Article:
Reed: Yes, yes. We were very lucky to get all the folks that we wanted. I think that was due in huge part to Jessica Walter agreeing to do the show first. Because then we very haughtily said when we called all these other fantastic people like Aisha’s manager, “Well, Jessica Walter is attached, so pass that along to your client, Mr. Manager.” So, I think we were very, very lucky.
Actually, in the pilot, the character of Cheryl was going to be—not killed off, but made to disappear because Archer had gotten her pregnant. There was this whole back story about they would just knock out these young secretaries and dump them to Bellevue with no identification. But, then Judy Greer read for the part and it was like “Oh, my gosh, Judy Greer!” No, this person cannot be impregnated and dumped in a mental hospital. We’ll keep her crazy, but she will definitely become an important character. So, I think we were just incredibly lucky to get all these fantastic, talented people.
Tyler: One really great thing, too, is that her character has evolved into just this erratically spinning dervish. I mean, she’s awesome. She’s not at all who she first was when we met her. She’s just sprawling and terrible. She’s awesome, and Pam, too. I’ve fallen love with them. They were completely different people when we started the show, or at least we didn’t know them that well. But, they’ve become—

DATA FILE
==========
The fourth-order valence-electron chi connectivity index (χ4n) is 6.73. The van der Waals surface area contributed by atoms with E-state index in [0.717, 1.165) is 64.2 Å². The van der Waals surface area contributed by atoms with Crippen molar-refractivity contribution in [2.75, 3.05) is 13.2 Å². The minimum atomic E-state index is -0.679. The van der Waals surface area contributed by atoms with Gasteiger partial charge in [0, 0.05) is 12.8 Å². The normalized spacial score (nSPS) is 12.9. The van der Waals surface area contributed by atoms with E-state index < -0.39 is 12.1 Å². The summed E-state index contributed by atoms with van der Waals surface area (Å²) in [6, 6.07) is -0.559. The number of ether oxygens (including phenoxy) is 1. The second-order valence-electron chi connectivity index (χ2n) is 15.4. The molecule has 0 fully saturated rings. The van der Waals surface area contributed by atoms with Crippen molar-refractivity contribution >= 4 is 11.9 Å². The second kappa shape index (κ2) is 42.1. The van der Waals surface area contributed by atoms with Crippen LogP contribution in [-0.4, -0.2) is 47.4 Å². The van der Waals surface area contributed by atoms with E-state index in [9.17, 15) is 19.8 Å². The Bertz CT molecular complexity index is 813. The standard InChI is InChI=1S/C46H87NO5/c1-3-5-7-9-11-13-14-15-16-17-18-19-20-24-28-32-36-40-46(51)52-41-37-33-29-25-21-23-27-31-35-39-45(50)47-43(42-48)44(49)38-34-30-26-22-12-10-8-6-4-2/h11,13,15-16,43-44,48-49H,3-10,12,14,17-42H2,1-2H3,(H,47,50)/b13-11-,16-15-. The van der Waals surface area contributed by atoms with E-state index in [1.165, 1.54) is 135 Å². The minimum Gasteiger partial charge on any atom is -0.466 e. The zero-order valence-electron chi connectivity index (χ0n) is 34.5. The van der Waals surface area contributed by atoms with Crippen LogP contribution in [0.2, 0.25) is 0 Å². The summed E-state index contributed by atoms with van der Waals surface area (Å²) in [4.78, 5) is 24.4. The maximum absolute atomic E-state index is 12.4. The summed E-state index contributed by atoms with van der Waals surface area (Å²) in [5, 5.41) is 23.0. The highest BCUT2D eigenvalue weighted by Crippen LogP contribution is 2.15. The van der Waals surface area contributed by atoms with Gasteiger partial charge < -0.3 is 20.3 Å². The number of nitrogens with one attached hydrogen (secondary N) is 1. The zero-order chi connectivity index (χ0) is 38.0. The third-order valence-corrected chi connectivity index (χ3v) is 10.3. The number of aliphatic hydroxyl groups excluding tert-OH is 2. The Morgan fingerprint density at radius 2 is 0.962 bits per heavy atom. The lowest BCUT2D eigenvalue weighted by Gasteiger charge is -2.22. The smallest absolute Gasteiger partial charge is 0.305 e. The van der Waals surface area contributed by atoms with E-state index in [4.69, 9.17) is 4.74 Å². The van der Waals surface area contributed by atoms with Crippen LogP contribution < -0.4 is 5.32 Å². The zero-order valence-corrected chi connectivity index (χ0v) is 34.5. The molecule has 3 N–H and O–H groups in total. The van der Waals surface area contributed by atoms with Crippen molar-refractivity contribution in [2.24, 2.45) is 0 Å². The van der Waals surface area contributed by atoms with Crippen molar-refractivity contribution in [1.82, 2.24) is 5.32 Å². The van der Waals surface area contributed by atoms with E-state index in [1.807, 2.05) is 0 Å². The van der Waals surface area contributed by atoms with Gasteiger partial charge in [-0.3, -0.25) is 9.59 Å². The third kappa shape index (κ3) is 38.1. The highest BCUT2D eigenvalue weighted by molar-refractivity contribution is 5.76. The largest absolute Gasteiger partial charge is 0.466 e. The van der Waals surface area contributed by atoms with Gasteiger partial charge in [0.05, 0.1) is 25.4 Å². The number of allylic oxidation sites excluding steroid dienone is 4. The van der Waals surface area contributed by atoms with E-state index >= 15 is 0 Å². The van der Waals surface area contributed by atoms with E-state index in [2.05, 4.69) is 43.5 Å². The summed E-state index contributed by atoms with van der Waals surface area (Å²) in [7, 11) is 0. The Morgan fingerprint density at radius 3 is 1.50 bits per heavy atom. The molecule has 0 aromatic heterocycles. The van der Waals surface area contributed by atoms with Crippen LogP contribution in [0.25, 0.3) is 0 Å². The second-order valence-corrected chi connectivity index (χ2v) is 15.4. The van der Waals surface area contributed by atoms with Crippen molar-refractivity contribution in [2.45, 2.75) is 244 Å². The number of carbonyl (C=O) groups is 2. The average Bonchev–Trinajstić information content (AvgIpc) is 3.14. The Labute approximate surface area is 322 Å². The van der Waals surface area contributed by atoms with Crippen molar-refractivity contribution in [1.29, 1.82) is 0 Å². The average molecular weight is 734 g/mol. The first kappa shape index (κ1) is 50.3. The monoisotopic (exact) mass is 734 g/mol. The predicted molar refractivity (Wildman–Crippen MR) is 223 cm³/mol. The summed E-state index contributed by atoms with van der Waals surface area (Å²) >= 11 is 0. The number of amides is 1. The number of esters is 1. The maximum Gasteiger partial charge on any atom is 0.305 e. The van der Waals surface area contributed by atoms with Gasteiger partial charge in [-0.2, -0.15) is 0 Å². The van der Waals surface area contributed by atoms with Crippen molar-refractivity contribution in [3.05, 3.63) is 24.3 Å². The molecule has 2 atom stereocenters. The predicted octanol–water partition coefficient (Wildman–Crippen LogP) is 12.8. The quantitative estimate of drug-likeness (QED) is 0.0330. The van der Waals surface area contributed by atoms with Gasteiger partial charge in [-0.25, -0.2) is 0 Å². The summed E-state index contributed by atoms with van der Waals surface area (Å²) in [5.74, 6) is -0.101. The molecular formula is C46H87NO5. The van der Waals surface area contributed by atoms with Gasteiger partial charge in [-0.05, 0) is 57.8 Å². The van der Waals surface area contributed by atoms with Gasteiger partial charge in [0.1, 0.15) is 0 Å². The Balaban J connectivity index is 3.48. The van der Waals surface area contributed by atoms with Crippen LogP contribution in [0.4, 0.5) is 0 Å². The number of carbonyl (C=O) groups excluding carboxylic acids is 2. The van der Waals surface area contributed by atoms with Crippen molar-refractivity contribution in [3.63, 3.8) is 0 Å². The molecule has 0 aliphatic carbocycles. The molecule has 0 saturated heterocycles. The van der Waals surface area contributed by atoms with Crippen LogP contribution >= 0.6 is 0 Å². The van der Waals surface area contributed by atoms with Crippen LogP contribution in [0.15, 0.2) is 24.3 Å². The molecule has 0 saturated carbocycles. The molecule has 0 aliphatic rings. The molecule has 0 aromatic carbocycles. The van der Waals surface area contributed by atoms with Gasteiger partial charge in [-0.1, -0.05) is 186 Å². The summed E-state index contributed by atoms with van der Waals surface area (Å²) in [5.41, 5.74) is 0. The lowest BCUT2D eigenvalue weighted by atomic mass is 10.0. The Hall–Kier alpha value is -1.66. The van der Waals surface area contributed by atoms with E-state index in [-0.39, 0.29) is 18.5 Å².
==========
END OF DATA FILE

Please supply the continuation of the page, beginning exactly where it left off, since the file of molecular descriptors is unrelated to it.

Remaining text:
The first question I’ve got to ask is what’s it like going into Season 2 and now having established a rhythm working with this show? More specifically, what’s it like trying to keep track of all these running jokes that you guys wonderfully keep track of and keep evolving throughout the show.
Reed: My screenwriting program does that for me actually. A little dialog window will pop up and say “Running gag?” Then I open up a little sub-menu. It’s like “Hey, you said Danger Zone thing you been going to.” I find it very hard to keep track of all that. I zoned out—what are we doing?
Reed: Running gags. A lot of times when I’m writing, I’ll go to those when I’m stuck. Actually, the episodes don’t necessarily air in the order that they’re written, so sometimes a call back to another joke will wind up seeming like some very prescient call forward to this joke three episodes later. I have no control over that. It just makes me look smarter than I am. As evidenced by my answer to this question.
The other part, Adam, was are you into a rhythm now that we’re into Season 2? Were you ever in a rhythm? Would you—?
Reed: Yes, these scripts are due every three weeks. So, my rhythm is two weeks of pacing around and not being able to come up with an idea, and then a week of typing and no sleeping, and snapping at everybody. I just do that 13 times. Awesome to live with am I.